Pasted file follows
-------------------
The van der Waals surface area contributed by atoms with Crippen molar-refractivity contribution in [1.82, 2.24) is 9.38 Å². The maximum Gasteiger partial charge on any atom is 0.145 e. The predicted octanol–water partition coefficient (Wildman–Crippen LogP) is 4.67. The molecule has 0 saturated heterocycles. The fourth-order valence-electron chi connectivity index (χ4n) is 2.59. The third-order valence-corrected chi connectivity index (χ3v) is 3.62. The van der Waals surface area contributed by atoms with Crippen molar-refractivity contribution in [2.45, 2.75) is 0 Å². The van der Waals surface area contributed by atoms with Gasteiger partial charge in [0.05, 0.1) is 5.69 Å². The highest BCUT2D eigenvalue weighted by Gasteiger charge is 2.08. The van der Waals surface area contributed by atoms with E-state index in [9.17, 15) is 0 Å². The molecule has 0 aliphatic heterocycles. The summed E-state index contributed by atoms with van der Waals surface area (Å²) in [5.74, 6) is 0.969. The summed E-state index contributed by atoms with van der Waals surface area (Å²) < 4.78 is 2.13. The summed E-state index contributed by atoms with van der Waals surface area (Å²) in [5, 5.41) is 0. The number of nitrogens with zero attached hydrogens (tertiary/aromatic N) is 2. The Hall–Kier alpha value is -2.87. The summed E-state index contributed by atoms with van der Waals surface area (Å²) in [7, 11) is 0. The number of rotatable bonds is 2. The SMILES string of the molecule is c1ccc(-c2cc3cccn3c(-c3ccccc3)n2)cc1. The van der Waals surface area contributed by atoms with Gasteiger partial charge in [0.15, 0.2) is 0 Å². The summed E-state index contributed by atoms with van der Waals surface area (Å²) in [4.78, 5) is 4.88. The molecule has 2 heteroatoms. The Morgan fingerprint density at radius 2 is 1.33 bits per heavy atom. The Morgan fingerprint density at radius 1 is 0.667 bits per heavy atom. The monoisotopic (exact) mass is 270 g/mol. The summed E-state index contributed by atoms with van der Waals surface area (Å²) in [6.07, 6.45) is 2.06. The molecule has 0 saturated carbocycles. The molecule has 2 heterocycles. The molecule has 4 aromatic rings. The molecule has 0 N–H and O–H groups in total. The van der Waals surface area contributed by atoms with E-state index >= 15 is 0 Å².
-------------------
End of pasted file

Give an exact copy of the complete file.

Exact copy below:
The van der Waals surface area contributed by atoms with Crippen molar-refractivity contribution in [1.82, 2.24) is 9.38 Å². The maximum Gasteiger partial charge on any atom is 0.145 e. The predicted octanol–water partition coefficient (Wildman–Crippen LogP) is 4.67. The molecule has 0 saturated heterocycles. The fourth-order valence-electron chi connectivity index (χ4n) is 2.59. The third-order valence-corrected chi connectivity index (χ3v) is 3.62. The van der Waals surface area contributed by atoms with Crippen molar-refractivity contribution in [2.45, 2.75) is 0 Å². The van der Waals surface area contributed by atoms with Gasteiger partial charge in [0.05, 0.1) is 5.69 Å². The highest BCUT2D eigenvalue weighted by Gasteiger charge is 2.08. The van der Waals surface area contributed by atoms with E-state index in [9.17, 15) is 0 Å². The molecule has 0 aliphatic heterocycles. The summed E-state index contributed by atoms with van der Waals surface area (Å²) in [5.74, 6) is 0.969. The summed E-state index contributed by atoms with van der Waals surface area (Å²) < 4.78 is 2.13. The summed E-state index contributed by atoms with van der Waals surface area (Å²) in [5, 5.41) is 0. The number of nitrogens with zero attached hydrogens (tertiary/aromatic N) is 2. The Hall–Kier alpha value is -2.87. The summed E-state index contributed by atoms with van der Waals surface area (Å²) in [7, 11) is 0. The number of rotatable bonds is 2. The SMILES string of the molecule is c1ccc(-c2cc3cccn3c(-c3ccccc3)n2)cc1. The van der Waals surface area contributed by atoms with Gasteiger partial charge in [0.15, 0.2) is 0 Å². The summed E-state index contributed by atoms with van der Waals surface area (Å²) in [4.78, 5) is 4.88. The molecule has 2 heteroatoms. The Morgan fingerprint density at radius 2 is 1.33 bits per heavy atom. The Morgan fingerprint density at radius 1 is 0.667 bits per heavy atom. The monoisotopic (exact) mass is 270 g/mol. The summed E-state index contributed by atoms with van der Waals surface area (Å²) in [6.07, 6.45) is 2.06. The molecule has 0 saturated carbocycles. The molecule has 2 heterocycles. The molecule has 4 aromatic rings. The molecule has 0 N–H and O–H groups in total. The van der Waals surface area contributed by atoms with E-state index >= 15 is 0 Å².